A combination of forces, including wildfires, drought, and an ongoing pandemic, have led to several very difficult years for farmers and farm workers in California’s Sonoma County. Mauritson Farms, a producer of premium wine grapes in the region, saw its crop yield for 2021 drop 15 to 30%. The county has enforced strict water regulations for growers along the Russian River, many of whom lacked access to any other water source. Even if farms’ yields were close to normal this year, a dry growing season can mean lower crop capacities in the following year.
Several solutions have been offered to help deal with the ongoing water shortage in the area. Dry farming, a practice which involves very limited watering of plants, could be an option for some farmers. However, it is not suitable for all types of crops. Sonoma County Supervisor James Gore believes that the region should ban lawns, as ornamental landscaping unnecessarily uses a lot of the area’s limited water.
As wastewater regulations in the area grow stricter, there will likely emerge an opportunity for water recycling. Currently, the Russian River is being polluted by sewage disposal. A future system would need to take this wastewater, treat it, and make it available to residents again. That recycled water could also be used for irrigation of the area’s farms.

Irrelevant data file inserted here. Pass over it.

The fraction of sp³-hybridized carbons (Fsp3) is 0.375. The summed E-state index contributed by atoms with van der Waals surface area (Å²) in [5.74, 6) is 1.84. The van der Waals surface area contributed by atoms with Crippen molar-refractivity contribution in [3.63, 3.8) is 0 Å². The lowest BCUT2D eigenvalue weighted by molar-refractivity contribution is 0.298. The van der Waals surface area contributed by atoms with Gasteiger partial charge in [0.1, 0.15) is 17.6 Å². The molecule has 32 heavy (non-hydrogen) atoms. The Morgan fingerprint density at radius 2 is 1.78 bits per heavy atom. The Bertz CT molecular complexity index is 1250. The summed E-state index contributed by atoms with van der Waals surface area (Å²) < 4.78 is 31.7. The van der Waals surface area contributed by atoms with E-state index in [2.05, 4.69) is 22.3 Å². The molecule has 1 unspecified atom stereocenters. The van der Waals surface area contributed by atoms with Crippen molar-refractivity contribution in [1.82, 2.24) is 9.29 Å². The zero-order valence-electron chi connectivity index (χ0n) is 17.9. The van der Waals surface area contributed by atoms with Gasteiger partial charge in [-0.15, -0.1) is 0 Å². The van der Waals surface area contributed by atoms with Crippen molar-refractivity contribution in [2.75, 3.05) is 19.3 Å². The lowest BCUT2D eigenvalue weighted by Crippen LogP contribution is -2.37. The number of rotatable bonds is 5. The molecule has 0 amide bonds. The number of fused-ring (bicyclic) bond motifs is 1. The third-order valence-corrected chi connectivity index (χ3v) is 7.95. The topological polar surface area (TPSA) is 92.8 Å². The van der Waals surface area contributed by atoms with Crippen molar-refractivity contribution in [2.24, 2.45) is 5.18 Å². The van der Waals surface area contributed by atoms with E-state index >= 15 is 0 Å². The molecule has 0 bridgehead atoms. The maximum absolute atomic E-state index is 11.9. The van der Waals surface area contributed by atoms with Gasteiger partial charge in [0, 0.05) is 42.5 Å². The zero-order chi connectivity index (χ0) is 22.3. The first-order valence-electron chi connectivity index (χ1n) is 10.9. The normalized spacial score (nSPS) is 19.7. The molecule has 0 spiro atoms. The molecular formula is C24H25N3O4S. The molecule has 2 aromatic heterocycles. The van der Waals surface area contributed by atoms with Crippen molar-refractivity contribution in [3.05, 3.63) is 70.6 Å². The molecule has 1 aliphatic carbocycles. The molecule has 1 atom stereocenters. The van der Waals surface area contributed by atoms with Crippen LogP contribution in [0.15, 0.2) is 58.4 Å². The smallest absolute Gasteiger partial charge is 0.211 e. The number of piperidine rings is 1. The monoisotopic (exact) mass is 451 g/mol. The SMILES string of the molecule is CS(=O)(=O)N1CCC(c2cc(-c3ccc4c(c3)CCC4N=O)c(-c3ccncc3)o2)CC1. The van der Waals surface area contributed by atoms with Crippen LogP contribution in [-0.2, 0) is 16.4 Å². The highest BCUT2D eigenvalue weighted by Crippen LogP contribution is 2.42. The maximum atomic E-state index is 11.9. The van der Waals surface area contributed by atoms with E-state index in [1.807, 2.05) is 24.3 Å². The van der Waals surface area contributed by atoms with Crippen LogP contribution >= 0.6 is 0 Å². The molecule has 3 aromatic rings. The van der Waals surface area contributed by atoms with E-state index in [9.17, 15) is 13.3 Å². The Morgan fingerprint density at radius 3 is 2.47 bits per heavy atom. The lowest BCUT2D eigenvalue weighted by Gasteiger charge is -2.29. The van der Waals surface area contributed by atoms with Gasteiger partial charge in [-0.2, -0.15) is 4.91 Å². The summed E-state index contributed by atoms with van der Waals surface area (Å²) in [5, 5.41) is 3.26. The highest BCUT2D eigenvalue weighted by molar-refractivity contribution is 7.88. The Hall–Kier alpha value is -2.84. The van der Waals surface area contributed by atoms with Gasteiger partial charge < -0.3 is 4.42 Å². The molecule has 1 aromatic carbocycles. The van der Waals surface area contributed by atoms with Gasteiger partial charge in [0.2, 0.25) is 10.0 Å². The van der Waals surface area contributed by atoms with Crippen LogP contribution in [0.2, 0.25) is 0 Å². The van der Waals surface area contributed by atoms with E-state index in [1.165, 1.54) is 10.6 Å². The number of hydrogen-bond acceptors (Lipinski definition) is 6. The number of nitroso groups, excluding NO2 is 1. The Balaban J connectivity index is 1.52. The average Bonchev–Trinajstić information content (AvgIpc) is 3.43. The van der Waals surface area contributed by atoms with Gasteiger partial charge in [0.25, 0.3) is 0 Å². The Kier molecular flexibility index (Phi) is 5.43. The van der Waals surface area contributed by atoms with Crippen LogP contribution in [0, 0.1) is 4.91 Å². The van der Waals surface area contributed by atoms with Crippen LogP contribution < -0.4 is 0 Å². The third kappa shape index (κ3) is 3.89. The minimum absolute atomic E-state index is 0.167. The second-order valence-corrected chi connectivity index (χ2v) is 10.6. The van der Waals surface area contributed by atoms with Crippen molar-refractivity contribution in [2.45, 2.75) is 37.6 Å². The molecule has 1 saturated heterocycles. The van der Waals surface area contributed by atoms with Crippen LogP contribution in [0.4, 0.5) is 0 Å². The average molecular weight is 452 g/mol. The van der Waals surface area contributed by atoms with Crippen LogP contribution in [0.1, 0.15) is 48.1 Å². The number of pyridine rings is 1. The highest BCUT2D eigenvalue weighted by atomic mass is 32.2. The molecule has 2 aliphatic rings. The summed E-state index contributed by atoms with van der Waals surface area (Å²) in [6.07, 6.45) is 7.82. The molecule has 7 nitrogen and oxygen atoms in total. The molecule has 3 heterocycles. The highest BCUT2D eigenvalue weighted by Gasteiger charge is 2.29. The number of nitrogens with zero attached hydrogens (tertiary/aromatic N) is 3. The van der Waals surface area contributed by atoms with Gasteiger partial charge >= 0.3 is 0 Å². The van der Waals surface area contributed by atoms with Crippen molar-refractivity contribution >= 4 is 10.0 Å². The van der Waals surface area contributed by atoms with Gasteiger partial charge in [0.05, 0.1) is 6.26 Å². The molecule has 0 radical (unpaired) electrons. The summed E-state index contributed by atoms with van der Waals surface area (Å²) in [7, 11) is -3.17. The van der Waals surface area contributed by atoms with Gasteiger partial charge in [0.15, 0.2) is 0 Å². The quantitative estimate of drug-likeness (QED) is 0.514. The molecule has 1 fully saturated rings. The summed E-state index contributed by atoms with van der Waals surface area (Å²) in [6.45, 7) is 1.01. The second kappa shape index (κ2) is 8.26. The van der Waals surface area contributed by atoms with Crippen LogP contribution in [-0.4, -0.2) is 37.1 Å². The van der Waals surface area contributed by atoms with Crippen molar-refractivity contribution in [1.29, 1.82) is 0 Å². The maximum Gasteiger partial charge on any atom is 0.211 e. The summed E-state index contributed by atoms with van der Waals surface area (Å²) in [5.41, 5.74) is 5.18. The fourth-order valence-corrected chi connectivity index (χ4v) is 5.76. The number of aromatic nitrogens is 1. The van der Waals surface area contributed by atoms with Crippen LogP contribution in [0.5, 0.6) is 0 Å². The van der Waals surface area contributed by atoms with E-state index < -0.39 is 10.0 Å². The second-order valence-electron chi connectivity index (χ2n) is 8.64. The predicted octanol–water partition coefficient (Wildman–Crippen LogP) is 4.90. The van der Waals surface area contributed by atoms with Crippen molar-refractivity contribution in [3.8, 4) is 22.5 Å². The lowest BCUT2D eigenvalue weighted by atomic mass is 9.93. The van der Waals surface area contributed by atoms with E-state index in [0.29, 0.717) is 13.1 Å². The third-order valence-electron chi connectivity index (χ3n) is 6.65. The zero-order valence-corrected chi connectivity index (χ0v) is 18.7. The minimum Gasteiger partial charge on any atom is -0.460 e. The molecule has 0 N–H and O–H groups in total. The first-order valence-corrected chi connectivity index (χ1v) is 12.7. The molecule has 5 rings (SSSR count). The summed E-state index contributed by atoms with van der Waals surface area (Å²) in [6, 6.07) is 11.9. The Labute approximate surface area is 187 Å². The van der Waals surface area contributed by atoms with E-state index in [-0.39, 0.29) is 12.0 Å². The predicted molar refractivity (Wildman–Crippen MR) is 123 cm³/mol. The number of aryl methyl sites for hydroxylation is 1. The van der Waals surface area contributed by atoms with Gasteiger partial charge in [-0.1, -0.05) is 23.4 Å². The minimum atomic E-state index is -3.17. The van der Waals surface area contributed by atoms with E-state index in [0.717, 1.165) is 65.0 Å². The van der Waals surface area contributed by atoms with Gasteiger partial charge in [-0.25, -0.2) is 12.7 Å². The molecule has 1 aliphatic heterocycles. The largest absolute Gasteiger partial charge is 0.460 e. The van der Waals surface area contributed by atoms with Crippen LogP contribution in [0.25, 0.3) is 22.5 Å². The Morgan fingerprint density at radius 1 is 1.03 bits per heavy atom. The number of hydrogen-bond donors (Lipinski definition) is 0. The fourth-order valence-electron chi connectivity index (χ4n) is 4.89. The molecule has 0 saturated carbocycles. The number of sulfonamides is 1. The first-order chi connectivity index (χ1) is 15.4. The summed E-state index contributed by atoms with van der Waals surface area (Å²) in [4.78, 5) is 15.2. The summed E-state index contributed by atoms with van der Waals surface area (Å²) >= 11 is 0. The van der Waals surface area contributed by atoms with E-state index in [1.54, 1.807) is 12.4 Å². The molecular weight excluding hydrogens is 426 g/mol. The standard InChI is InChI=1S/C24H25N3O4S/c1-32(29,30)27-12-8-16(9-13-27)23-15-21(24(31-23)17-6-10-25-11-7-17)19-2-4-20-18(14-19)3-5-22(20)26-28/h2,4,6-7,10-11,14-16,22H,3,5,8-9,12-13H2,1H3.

The pandemic has also brought a lot of stress for Sonoma County’s farmers. As the cost of labor continues to rise, farmers have struggled to find and hire enough workers. In addition, many area restaurants have closed (either temporarily or permanently) over the last few years, leading to a decreased demand overall for the crops themselves.
Many of Sonoma County’s farmers have found ways to adapt over the years to the changing growing conditions brought on by Mother Nature. This new challenge, a combination of water shortages, labor issues, wildfires, and a pandemic, may be the biggest test these farmers will ever face. Supporting them, both economically and with proper regulations, should be top priority if the area wants to continue seeing these small, independent businesses thrive.
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